Soft part of Dolphins’ schedule? ‘No such thing,’ as Miami takes on 1-5 Lions in Detroit – The Denver Post


This is the soft part of the Miami Dolphins’ schedule.

We on the outside can say it as media, fans and observers.

But don’t you dare even think it if you are a player or coach for the Dolphins.

“No such thing in this league,” veteran left tackle Terron Armstead said. “We’re all pros. I’m definitely not a fan of like an ‘easy stretch’ or nothing. There’s no such thing.”

But the proof is in the records of the teams Miami (4-3) plays in this five-game stretch that started with last week’s win over the Pittsburgh Steelers (2-5) and continues with the Dolphins facing the Lions (1-5) in Detroit’s Ford Field for a 1 p.m. kickoff Sunday, especially compared to that from the team’s start to the season.

Miami’s first six opponents enter Sunday a combined 27-14. The next five: a combined 9-23-1 record entering Sunday. Following Detroit, it’s the Chicago Bears (3-4), Cleveland Browns (2-5) and Houston Texans (1-4-1) after a bye week.

While the Lions and their league-worst-ranked defense may be easily overlooked, that’s not the way coach Mike McDaniel is allowing the Dolphins to approach them.

“It goes to one of the lessons that is really close to all of my fundamental pillars of belief of the game of football,” McDaniel said this past week. “Whatever people want to say, we’re defined by our tape and the stuff that we do on Sundays.

“When I look at the Detroit Lions tape, all I see is a team that makes a lot of plays on offense that, fortunately for the opponents, they have made some mistakes along the way. But they are one game away from being as good on offense production-wise as anybody in the league.”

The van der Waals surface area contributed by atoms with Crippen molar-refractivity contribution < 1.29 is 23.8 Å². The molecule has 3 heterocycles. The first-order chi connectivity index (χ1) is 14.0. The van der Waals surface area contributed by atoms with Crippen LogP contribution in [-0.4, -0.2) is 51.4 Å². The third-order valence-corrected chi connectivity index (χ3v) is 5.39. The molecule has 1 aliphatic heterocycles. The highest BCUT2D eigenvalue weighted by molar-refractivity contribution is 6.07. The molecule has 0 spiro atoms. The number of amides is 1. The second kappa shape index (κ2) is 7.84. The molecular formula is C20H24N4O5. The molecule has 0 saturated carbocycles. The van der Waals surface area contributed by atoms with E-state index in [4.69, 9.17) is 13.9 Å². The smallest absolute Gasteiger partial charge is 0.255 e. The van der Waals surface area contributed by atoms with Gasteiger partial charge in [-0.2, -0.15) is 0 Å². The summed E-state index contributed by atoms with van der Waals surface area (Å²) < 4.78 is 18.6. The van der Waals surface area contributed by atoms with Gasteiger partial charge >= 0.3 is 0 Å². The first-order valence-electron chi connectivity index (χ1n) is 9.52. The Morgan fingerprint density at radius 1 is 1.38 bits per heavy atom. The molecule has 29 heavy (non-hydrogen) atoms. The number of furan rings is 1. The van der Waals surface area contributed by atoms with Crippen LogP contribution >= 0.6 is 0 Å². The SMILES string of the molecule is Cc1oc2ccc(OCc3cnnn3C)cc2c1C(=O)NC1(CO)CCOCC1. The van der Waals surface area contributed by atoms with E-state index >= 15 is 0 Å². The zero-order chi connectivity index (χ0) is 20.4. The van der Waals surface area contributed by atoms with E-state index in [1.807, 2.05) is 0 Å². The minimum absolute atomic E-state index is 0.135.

That high-powered offense for the Lions and coach Dan Campbell, who once led the Dolphins as interim head coach in 2015 after Joe Philbin’s firing, gets star running back D’Andre Swift back, and top wide receiver Amon-Ra St. Brown is expected to clear concussion protocol before Sunday. Detroit was averaging 35 points per game through its first four, but since, the Lions were shut out against the Patriots and scored 6 points against the Cowboys.

Quarterback Tua Tagovailoa, heading into his second game back from concussion, is pushing McDaniel’s message through the team.

“It’s not something that is necessarily spoken out in a locker room where guys are like, ‘Oh, this is going to be an easy win,’ ” he said. “But it’s never bad to remind the guys that this isn’t just like a college team we’re playing. These guys get paid too on the other side of the ball.”

Other Dolphins leaders are in line with the mindset of not taking Detroit lightly.

“I see a good team,” second-year safety Jevon Holland said. “They’re a hard-working team. They fly to the ball. You can’t sleep on them at all.”

Added running back Raheem Mostert: “If you have that mindset [of overlooking opponents], you might not get those games that you thought you would have.”

The Lions defense ranks last in the NFL in points and yards allowed, but McDaniel didn’t see the correlation when he studied their film.

“Defensively, I was actually surprised,” he said. “Because the tape is a competitive, fully committed unit that you see strain and activity and disruption the entire game.”

That unit, though, has its share of injuries. Defensive end Charles Harris, a former Dolphins first-round pick that never made his mark in Miami but emerged for 7 1/2 sacks last season in Detroit, is out. Also out are free safety DeShon Elliott, his backup Ifeatu Melifonwu and nickel cornerback Mike Hughes.

Miami’s secondary has been depleted in recent weeks, but after losing cornerback Nik Needham and safety Brandon Jones for the season in back-to-back games, the Dolphins are returning cornerbacks Kader Kohou and Keion Crossen to the lineup while Xavien Howard enters Sunday questionable.

It’s been a struggle for Campbell as Lions head coach, 4-18-1 in that role entering Sunday. He once captured the hearts of Dolphins fans for the enthusiasm he brought to leading Miami as interim head coach, going 5-7 over the final three-quarters of the 2015 season. He bridged the franchise from the end of the Philbin era and the hiring of Adam Gase in 2016, which was the last Dolphins playoff appearance.

The Dolphins’ last win in Detroit was the 2006 Thanksgiving game where Joey Harrington, as quarterback of the Dolphins, threw three touchdown passes against his former team in Nick Saban’s final season as Miami coach.

It’s only the Dolphins’ second game at Ford Field since that win, but they’ve also lost their past two home meetings against the rarely seen Lions of the NFC North for a three-game losing streak overall to Detroit.



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